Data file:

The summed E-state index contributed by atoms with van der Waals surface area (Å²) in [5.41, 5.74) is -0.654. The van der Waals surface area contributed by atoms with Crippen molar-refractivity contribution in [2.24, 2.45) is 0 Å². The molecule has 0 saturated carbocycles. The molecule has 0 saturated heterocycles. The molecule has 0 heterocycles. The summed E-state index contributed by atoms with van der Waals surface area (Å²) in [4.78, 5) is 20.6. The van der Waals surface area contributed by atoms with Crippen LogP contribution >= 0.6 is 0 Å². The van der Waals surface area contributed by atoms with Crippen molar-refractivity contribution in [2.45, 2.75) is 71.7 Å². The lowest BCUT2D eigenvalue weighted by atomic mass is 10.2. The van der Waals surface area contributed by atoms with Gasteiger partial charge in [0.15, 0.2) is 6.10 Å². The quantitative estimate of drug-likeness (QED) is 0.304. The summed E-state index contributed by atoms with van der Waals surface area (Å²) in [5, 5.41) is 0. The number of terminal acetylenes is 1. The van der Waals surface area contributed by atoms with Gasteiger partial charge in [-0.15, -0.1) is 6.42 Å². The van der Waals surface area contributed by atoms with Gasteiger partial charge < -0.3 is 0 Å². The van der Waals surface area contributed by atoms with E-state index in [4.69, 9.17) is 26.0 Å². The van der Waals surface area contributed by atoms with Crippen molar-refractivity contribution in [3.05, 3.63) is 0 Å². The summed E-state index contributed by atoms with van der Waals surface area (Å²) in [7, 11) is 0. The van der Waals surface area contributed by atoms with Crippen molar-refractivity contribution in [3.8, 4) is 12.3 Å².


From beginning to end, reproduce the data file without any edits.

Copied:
The summed E-state index contributed by atoms with van der Waals surface area (Å²) in [5.41, 5.74) is -0.654. The van der Waals surface area contributed by atoms with Crippen molar-refractivity contribution in [2.24, 2.45) is 0 Å². The molecule has 0 saturated carbocycles. The molecule has 0 saturated heterocycles. The molecule has 0 heterocycles. The summed E-state index contributed by atoms with van der Waals surface area (Å²) in [4.78, 5) is 20.6. The van der Waals surface area contributed by atoms with Crippen LogP contribution >= 0.6 is 0 Å². The van der Waals surface area contributed by atoms with Crippen molar-refractivity contribution in [2.45, 2.75) is 71.7 Å². The lowest BCUT2D eigenvalue weighted by atomic mass is 10.2. The van der Waals surface area contributed by atoms with Gasteiger partial charge in [0.15, 0.2) is 6.10 Å². The quantitative estimate of drug-likeness (QED) is 0.304. The summed E-state index contributed by atoms with van der Waals surface area (Å²) in [5, 5.41) is 0. The number of terminal acetylenes is 1. The van der Waals surface area contributed by atoms with Gasteiger partial charge in [-0.15, -0.1) is 6.42 Å². The van der Waals surface area contributed by atoms with Gasteiger partial charge < -0.3 is 0 Å². The van der Waals surface area contributed by atoms with E-state index in [4.69, 9.17) is 26.0 Å². The van der Waals surface area contributed by atoms with Crippen molar-refractivity contribution in [3.05, 3.63) is 0 Å². The summed E-state index contributed by atoms with van der Waals surface area (Å²) in [7, 11) is 0. The van der Waals surface area contributed by atoms with Crippen molar-refractivity contribution in [3.8, 4) is 12.3 Å².